Chapter 1. OpenStack Networking and SDN

Software-defined networking (SDN) is an approach to computer networking that allows network administrators to manage network services through abstraction of lower-level functionality. While server workloads have been migrated into virtual environments, they’re still just servers looking for a network connection to let them send and receive data. SDN meets this need by moving networking equipment (such as routers and switches) into the same virtualized space. If you’re already familiar with basic networking concepts, then it’s not much of a leap to consider that they’ve now been virtualized just like the servers they’re connecting.

This book intends to give administrators an understanding of basic administration and troubleshooting tasks in Part 1, and explores the advanced capabilities of OpenStack Networking in a cookbook style in Part 2. If you’re already comfortable with general networking concepts, then the content of this book should be accessible to you (someone less familiar with networking might benefit from the general networking overview in Part 1).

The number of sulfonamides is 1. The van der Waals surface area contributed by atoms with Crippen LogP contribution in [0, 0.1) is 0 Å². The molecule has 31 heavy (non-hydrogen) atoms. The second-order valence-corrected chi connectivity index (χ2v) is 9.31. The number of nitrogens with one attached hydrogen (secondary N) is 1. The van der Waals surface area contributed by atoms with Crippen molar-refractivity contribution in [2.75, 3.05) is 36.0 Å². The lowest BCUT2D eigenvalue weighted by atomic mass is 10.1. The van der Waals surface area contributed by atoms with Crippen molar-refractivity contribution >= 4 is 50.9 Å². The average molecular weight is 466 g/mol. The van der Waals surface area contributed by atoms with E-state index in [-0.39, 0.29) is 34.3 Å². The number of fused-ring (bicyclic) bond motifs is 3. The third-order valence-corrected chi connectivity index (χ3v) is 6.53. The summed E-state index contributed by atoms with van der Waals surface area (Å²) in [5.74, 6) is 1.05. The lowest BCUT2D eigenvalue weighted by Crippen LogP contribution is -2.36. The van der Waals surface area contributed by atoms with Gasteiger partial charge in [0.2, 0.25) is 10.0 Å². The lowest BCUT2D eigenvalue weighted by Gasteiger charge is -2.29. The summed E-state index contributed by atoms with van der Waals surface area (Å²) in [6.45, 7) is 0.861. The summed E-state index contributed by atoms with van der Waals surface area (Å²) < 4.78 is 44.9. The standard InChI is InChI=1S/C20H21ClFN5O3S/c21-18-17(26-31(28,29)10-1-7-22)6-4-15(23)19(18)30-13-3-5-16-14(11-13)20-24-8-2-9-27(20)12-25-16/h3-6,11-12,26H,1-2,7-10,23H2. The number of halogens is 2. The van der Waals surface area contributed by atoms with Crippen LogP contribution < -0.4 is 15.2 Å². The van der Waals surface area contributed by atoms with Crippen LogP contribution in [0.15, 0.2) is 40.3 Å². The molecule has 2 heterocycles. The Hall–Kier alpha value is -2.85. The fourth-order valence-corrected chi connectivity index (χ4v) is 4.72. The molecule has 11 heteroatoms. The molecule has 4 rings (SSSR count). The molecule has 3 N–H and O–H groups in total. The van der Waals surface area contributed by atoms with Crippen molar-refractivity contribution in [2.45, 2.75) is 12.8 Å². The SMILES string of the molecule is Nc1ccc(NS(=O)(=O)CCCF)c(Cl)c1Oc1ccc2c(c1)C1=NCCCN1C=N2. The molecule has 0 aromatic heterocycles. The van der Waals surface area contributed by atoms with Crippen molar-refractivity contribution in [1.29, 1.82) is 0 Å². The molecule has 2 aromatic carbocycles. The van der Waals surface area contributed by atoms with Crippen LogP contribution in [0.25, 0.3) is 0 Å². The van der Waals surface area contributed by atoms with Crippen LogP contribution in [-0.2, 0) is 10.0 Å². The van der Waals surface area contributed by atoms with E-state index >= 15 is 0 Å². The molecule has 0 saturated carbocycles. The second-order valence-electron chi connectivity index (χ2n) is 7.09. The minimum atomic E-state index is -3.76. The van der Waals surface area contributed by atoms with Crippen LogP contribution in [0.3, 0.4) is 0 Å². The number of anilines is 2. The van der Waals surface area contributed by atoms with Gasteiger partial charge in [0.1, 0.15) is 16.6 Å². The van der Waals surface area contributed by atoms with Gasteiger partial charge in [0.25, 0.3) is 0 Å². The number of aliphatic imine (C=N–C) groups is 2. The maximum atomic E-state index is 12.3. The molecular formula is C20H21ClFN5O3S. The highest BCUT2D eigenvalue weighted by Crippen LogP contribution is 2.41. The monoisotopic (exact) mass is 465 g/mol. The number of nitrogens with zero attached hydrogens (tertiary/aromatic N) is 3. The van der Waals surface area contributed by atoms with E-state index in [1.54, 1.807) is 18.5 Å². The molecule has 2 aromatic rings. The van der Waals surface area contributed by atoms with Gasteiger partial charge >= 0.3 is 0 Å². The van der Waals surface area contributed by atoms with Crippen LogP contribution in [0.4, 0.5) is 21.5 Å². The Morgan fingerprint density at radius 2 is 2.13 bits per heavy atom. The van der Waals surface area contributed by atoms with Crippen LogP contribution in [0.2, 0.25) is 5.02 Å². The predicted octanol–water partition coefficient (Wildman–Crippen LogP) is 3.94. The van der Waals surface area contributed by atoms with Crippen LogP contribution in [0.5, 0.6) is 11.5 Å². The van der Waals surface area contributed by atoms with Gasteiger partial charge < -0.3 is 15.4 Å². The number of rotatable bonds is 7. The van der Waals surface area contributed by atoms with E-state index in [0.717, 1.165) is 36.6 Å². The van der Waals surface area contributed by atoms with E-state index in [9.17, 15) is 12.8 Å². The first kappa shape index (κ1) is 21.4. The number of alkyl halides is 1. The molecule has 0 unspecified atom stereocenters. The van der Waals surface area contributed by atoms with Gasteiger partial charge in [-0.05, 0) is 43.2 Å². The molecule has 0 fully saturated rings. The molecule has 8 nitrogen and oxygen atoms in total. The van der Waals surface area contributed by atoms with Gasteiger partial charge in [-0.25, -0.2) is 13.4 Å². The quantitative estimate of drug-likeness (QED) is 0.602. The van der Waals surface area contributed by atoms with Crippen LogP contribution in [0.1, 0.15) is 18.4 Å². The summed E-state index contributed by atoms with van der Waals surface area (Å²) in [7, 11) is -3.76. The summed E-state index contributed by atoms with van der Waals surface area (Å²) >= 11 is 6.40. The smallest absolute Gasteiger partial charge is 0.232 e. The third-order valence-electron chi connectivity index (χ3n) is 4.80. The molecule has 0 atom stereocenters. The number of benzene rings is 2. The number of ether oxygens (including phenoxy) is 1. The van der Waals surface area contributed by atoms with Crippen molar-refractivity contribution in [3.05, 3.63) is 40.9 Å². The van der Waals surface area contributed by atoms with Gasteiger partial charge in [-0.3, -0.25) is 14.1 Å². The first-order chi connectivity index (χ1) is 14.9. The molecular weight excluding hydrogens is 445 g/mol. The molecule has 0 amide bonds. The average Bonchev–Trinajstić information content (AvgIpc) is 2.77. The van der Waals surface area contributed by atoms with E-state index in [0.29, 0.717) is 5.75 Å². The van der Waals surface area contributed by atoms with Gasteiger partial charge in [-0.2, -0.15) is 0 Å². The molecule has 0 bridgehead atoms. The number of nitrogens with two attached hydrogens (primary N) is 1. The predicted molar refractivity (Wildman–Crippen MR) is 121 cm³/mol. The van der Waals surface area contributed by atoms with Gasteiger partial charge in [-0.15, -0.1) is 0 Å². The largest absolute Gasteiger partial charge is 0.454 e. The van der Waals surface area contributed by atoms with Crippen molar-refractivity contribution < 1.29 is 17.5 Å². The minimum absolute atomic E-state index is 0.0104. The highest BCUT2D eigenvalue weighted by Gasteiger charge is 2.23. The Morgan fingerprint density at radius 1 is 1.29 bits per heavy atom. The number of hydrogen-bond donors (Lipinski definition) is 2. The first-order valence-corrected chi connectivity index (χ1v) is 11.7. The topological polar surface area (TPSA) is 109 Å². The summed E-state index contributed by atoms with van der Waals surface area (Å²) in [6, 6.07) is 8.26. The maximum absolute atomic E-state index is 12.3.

1.1. Topics covered in this book

  • Preface - Describes the political landscape of SDN in large organizations, and offers a short introduction to general networking concepts.
  • Part 1 - Covers common administrative tasks and basic troubleshooting steps:

    • Adding and removing network resources
    • Basic network troubleshooting
    • Tenant network troubleshooting
  • Part 2 - Contains cookbook-style scenarios for advanced OpenStack Networking features, including:

    • Configure Layer 3 High Availability for virtual routers
    • Configure SR-IOV, and DVR, and other Neutron features